Indian exports are witnessing a significant increase in expenses, more than doubling, attributed to the attacks by the Yemeni Houthi militia on ships in the Red Sea, as per industry officials.
According to a Reuters report, around 80 percent of India's monthly goods trade with Europe, valued at nearly $14 billion, typically flows through the Red Sea.
Since the onset of Houthi militant attacks in November, exporters have seen that about 95 per cent of vessels are choosing to reroute around the Cape of Good Hope at the southern tip of Africa. This change in course has led to an additional 4,000 to 6,000 nautical miles and an extension of journey durations by 14-20 days for shipments originating from India.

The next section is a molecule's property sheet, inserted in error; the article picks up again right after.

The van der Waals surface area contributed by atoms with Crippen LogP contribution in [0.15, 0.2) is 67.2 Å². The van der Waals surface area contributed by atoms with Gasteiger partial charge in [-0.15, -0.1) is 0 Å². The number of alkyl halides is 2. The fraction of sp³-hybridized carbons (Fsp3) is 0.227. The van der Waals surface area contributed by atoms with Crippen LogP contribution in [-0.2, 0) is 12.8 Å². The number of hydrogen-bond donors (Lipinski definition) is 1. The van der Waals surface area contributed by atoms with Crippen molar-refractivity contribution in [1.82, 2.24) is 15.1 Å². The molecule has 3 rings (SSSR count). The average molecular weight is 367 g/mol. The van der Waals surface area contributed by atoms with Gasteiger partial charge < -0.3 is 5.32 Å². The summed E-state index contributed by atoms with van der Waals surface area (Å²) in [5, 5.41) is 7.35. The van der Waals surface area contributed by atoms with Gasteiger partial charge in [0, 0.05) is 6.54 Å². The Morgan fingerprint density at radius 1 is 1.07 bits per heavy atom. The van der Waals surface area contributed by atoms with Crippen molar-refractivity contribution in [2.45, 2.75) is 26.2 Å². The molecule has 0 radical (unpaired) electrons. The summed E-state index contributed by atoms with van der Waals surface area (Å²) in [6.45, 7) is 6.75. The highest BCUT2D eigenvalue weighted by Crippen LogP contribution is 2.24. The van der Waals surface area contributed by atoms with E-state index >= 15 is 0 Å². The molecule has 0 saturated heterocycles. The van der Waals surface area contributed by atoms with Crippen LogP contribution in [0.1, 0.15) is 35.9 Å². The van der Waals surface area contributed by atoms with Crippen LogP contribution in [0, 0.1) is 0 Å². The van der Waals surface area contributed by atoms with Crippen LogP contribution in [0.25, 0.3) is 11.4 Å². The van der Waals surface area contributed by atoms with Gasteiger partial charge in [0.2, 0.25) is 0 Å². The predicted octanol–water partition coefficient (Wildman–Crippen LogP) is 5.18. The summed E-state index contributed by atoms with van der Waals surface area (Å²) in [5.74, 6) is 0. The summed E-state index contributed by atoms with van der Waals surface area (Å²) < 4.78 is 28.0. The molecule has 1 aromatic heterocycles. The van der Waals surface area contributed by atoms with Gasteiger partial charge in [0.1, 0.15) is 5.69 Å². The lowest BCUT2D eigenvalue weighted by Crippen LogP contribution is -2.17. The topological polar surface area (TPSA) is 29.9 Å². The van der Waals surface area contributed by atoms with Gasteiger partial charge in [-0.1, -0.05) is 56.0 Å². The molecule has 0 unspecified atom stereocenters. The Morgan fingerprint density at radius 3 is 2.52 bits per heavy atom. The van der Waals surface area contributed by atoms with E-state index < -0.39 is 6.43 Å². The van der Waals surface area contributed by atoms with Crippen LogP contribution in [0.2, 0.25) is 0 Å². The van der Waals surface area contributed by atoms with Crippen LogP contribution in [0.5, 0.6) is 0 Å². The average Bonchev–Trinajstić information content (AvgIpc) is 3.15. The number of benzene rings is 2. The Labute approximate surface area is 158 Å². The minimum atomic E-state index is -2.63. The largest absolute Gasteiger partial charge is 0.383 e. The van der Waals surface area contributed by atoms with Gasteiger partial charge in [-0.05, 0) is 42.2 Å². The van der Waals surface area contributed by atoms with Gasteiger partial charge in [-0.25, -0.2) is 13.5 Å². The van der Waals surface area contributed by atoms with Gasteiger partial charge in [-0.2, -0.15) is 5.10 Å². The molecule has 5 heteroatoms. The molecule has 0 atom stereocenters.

Prominent shipping companies, such as Maersk, MSC, and Hapag Lloyd, have either ceased or temporarily suspended their operations in the Red Sea.
As per sources cited in the report, the price of a 24-foot shipping container traveling from India to Europe, the eastern coast of America, and the UK has increased to $1,500 from $600 prior to the Red Sea attacks.
Arun Kumar Garodia, Chairman of the Engineering Export Promotion Council of India (EEPC), told Reuters that the escalation in shipping costs has eradicated our profit margins. He mentioned that a majority of buyers are unwilling to reconsider prices.
He further stated that the escalating shipping costs and order delivery delays would impact Indian exports worth at least $10 billion in the fiscal year until March 2024.
Moreover, delays in shipping schedules have resulted in about a quarter of this month's exports being held up.